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Am J Emerg Med. 2012 Oct;30(8):1414-1419.e1. doi: 10.1016/j.ajem.2011.10.017. Epub 2012 Jan 4.

Role of inferior vena cava diameter in assessment of volume status: a meta-analysis.

Author information

1
Department of Emergency Medicine, Mayo Clinic College of Medicine, Rochester, MN 55905, USA.

Abstract

BACKGROUND AND OBJECTIVE:

Hypovolemic shock is an important cause of death in the emergency department (ED). We sought to conduct a meta-analysis to quantify existing evidence on sonographic measurement of inferior vena cava (IVC) diameter in assessing of volume status adult ED patients.

METHODS:

A search of 5 major databases of biomedical publication, EMBASE, Ovid Medline, evidence-based medicine (EBM) Reviews, Scopus, and Web of Knowledge, was performed in first week of March 2011. Studies meeting the following criteria were included: (1) prospectively conducted, (2) measured IVC diameter using ultrasonography, (3) inpatients under spontaneous ventilation, and (4) reported IVC diameter measurement with volume status or shock. Article search, study quality assessment, and data extraction were done independently and in duplicate. Mean difference in IVC diameter was calculated using RevMan version 5.5 (Cochrane collaboration).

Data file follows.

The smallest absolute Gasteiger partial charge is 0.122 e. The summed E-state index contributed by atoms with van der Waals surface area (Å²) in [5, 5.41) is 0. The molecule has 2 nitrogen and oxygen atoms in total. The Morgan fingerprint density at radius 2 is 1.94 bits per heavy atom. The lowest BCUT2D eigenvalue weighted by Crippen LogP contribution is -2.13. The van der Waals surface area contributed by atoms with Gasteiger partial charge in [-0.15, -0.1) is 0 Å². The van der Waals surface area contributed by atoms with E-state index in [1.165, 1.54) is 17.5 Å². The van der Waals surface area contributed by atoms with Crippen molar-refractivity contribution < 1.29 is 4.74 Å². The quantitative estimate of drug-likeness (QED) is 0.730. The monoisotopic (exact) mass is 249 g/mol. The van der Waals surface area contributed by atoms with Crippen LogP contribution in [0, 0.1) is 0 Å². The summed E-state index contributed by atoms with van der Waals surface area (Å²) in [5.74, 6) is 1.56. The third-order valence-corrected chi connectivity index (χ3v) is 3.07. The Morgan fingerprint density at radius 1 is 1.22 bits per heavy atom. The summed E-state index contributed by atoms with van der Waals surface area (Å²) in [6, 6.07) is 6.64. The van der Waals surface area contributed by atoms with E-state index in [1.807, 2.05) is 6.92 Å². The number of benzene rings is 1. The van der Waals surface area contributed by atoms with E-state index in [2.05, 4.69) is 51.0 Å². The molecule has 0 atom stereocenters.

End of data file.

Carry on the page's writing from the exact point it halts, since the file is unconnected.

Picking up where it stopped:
RESULTS:

A total of 5 studies qualified for study eligibility from 4 different countries, 3 being case-control and 2 before-and-after design, studying 86 cases and 189 controls. Maximal IVC diameter was significantly lower in hypovolemic status compared with euvolemic status; mean difference (95% confidence interval) was 6.3 mm (6.0-6.5 mm). None of the studies blinded interpreters for volume status of participants.

CONCLUSION:

Moderate level of evidence suggests that the IVC diameter is consistently low in hypovolemic status when compared with euvolemic. Further blinded studies are needed before it could be used in the ED with confidence.

PMID:
22221934
DOI:
10.1016/j.ajem.2011.10.017
[Indexed for MEDLINE]

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